The second loop had runners head down to the creek again, this time able to see it.  They would have to be careful on the descent, as there was a few spots where the trail had sunk, creating one foot drops.  Then, at the bottom, runners would head across another bridge, before hitting the rebar stairs.  After a brisk climb, runners would be treated to a final half mile on pavement.  Exposed to the prairie winds and sun/rain.

Rinse.  Repeat.  As many times as possible within 24 hours.

We had about 100 people show up at midnight to run the first loop (as this was a memorial to honour Steve), and about a dozen runners start the night shift.  We had a few horrible surprises that were unexpected.

First.  Toads.  It was like a biblical plague.  If a man with a staff showed up, and told me to 'Let god's people go!', I wouldn't have been surprised.  As we ran, you would see toads flying off the trail as people accidentally kicked them.  We developed a code word as the night rolled on.  When the lead runner saw a toad patch, he would yell the code word 'TOAD' to the runners behind to alert them.  I came up with that code word myself.  I'm pretty proud of it.  We also used a similar system for mud.  the lead runner would yell 'MUD'.  Again, I came up with that.  Anyone know if I can trademark either of these?

One of the beautiful bridges (stock photo from 2013)
Did I mention that we didn't order any outhouses for this run?  I'm sure a few people on this course spent the next week scouring the internet to ensure no stories about 'rogue poopers' appeared.  Luckily, if you didn't mind adding a few hundred meters to your lap, you could access the city outhouses by the ball diamonds.  After about 15 laps, I think most runners enjoyed the variety of running on the short gravel road to the outhouses to break up the monotony.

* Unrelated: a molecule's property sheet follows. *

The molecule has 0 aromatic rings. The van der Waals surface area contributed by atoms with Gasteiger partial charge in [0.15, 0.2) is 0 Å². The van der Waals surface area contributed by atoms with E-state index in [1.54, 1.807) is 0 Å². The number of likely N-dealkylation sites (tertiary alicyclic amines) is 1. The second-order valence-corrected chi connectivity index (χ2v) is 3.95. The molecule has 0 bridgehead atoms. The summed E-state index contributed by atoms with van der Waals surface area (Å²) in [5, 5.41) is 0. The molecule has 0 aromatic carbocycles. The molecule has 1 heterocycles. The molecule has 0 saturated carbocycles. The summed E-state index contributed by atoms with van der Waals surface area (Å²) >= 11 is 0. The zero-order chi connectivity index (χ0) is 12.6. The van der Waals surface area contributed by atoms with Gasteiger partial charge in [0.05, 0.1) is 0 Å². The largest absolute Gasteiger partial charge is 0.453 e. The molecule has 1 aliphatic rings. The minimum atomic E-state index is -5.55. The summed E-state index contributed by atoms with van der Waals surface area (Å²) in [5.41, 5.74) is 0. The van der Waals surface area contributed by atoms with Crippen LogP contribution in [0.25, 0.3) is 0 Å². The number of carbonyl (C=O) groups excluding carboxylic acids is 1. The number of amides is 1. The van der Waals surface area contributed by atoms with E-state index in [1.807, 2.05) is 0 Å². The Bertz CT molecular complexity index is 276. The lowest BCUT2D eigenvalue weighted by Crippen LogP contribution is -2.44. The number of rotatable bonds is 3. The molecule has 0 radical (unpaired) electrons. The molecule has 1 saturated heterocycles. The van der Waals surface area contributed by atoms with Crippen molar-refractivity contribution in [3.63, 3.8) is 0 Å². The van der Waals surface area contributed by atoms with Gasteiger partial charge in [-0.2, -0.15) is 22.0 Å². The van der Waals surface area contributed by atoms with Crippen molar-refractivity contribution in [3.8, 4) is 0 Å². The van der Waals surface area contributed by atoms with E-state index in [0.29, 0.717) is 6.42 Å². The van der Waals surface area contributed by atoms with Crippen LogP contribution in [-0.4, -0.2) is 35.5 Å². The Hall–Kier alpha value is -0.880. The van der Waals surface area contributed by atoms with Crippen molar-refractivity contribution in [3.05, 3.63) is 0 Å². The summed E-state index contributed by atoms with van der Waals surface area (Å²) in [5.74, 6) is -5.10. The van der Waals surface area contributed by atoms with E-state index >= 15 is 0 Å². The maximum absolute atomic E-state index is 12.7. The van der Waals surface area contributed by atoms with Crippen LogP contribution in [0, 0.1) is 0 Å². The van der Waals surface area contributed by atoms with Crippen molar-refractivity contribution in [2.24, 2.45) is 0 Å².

The hard packed trail took it's toll on the runners as the day went.  Shin splints and walking zombie syndrome set in.  By lap 30, I cursed the stairs. By lap 32 I cursed the sink holes.  By lap 34 I cursed the city's lackadaisical maintenance of this trail.

It was fun to watch people run further than they ever had before.  Many of the runners had never done more than a half marathon.  It was awesome to see running groups from other local communities drive out to participate, as well as many of the local runners who had never even met before get acquainted.

We have a local mountain half marathon in August, as well as the Canadian Death Race, all located within a few hours of Fort St. John, so many of the runners who were training for these events came out as well.  It was a moment from a Disney movie as people descended upon this hellish patch of dirt to put in laps.

We planned originally for 5 to 10 of us to show up.  We had over 200. 

Concerned citizens, and the overall good people of Fort St. John kept us in food, water, and anything else an aid station could need (someone legit dropped off some pizzas).  For such a crappy run, we had a 5***** aid station.

We ended the run, as planned with a craft beer toast to our fallen friend.  People were laughing, joking, and in overall good spirits.  In typical small town fashion, we had a tailgate party.  It was excellent.

The toast at the end with the remaining runners

We began joking about doing this again next year.  So stay tuned.  Registration for the new and improved 'World's Worst Ultra Marathon' opens soon. We promise to make it worse!  It's definitely a destination race (google Fort st. John on a map).

See you next year,

The Canadian Ghost Runner